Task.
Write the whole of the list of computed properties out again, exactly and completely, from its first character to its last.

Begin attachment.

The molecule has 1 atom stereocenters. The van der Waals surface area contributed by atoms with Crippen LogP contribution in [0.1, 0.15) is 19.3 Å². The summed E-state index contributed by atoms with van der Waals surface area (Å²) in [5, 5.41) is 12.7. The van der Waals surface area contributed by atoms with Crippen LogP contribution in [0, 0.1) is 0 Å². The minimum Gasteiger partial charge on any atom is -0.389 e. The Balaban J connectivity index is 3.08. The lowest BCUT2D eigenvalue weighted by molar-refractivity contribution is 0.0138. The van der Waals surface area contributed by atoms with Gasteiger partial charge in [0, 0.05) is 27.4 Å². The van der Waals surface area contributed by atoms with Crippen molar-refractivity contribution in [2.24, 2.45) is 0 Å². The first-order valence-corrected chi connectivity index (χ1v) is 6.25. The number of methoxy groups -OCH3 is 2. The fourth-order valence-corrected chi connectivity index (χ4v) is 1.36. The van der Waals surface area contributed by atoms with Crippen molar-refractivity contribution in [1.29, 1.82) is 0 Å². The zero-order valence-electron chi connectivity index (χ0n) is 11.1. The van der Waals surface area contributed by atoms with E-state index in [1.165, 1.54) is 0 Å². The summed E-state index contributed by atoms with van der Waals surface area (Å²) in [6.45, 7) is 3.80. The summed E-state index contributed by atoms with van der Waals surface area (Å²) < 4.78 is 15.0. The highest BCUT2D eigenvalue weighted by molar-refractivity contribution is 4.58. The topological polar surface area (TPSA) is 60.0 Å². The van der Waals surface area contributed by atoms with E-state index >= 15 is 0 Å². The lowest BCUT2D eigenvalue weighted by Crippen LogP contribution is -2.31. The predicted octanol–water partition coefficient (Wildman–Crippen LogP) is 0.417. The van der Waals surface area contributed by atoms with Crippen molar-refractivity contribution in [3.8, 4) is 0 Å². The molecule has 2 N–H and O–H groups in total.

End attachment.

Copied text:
The molecule has 1 atom stereocenters. The van der Waals surface area contributed by atoms with Crippen LogP contribution in [0.1, 0.15) is 19.3 Å². The summed E-state index contributed by atoms with van der Waals surface area (Å²) in [5, 5.41) is 12.7. The van der Waals surface area contributed by atoms with Crippen LogP contribution in [0, 0.1) is 0 Å². The minimum Gasteiger partial charge on any atom is -0.389 e. The Balaban J connectivity index is 3.08. The lowest BCUT2D eigenvalue weighted by molar-refractivity contribution is 0.0138. The van der Waals surface area contributed by atoms with Gasteiger partial charge in [0, 0.05) is 27.4 Å². The van der Waals surface area contributed by atoms with Crippen molar-refractivity contribution in [2.24, 2.45) is 0 Å². The first-order valence-corrected chi connectivity index (χ1v) is 6.25. The number of methoxy groups -OCH3 is 2. The fourth-order valence-corrected chi connectivity index (χ4v) is 1.36. The van der Waals surface area contributed by atoms with Crippen molar-refractivity contribution in [1.29, 1.82) is 0 Å². The zero-order valence-electron chi connectivity index (χ0n) is 11.1. The van der Waals surface area contributed by atoms with E-state index in [1.165, 1.54) is 0 Å². The summed E-state index contributed by atoms with van der Waals surface area (Å²) in [6.45, 7) is 3.80. The summed E-state index contributed by atoms with van der Waals surface area (Å²) < 4.78 is 15.0. The highest BCUT2D eigenvalue weighted by molar-refractivity contribution is 4.58. The topological polar surface area (TPSA) is 60.0 Å². The van der Waals surface area contributed by atoms with E-state index >= 15 is 0 Å². The lowest BCUT2D eigenvalue weighted by Crippen LogP contribution is -2.31. The predicted octanol–water partition coefficient (Wildman–Crippen LogP) is 0.417. The van der Waals surface area contributed by atoms with Crippen molar-refractivity contribution in [3.8, 4) is 0 Å². The molecule has 2 N–H and O–H groups in total.